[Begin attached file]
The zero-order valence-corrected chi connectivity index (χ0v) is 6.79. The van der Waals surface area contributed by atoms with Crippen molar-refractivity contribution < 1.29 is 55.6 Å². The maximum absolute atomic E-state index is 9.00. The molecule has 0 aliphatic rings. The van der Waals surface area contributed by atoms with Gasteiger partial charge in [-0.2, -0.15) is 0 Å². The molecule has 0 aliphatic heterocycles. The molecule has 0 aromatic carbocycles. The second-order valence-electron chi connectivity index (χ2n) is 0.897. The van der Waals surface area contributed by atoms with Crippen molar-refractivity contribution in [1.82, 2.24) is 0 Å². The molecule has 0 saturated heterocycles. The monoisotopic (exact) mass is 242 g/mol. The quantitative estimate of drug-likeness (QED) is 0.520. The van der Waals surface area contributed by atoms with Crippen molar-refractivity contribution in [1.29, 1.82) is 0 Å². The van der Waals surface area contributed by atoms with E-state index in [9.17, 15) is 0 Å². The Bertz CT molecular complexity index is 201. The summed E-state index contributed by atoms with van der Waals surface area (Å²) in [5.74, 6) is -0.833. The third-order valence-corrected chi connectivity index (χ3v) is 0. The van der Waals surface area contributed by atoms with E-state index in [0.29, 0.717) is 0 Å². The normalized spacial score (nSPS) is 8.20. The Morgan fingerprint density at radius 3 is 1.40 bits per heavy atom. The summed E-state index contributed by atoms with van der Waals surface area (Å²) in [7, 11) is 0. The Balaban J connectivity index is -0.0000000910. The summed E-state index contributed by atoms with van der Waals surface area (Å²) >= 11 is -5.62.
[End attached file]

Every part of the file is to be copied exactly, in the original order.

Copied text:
The zero-order valence-corrected chi connectivity index (χ0v) is 6.79. The van der Waals surface area contributed by atoms with Crippen molar-refractivity contribution < 1.29 is 55.6 Å². The maximum absolute atomic E-state index is 9.00. The molecule has 0 aliphatic rings. The van der Waals surface area contributed by atoms with Gasteiger partial charge in [-0.2, -0.15) is 0 Å². The molecule has 0 aliphatic heterocycles. The molecule has 0 aromatic carbocycles. The second-order valence-electron chi connectivity index (χ2n) is 0.897. The van der Waals surface area contributed by atoms with Crippen molar-refractivity contribution in [1.82, 2.24) is 0 Å². The molecule has 0 saturated heterocycles. The monoisotopic (exact) mass is 242 g/mol. The quantitative estimate of drug-likeness (QED) is 0.520. The van der Waals surface area contributed by atoms with Crippen molar-refractivity contribution in [1.29, 1.82) is 0 Å². The van der Waals surface area contributed by atoms with E-state index in [9.17, 15) is 0 Å². The Bertz CT molecular complexity index is 201. The summed E-state index contributed by atoms with van der Waals surface area (Å²) in [5.74, 6) is -0.833. The third-order valence-corrected chi connectivity index (χ3v) is 0. The van der Waals surface area contributed by atoms with E-state index in [0.29, 0.717) is 0 Å². The normalized spacial score (nSPS) is 8.20. The Morgan fingerprint density at radius 3 is 1.40 bits per heavy atom. The summed E-state index contributed by atoms with van der Waals surface area (Å²) in [7, 11) is 0. The Balaban J connectivity index is -0.0000000910. The summed E-state index contributed by atoms with van der Waals surface area (Å²) >= 11 is -5.62.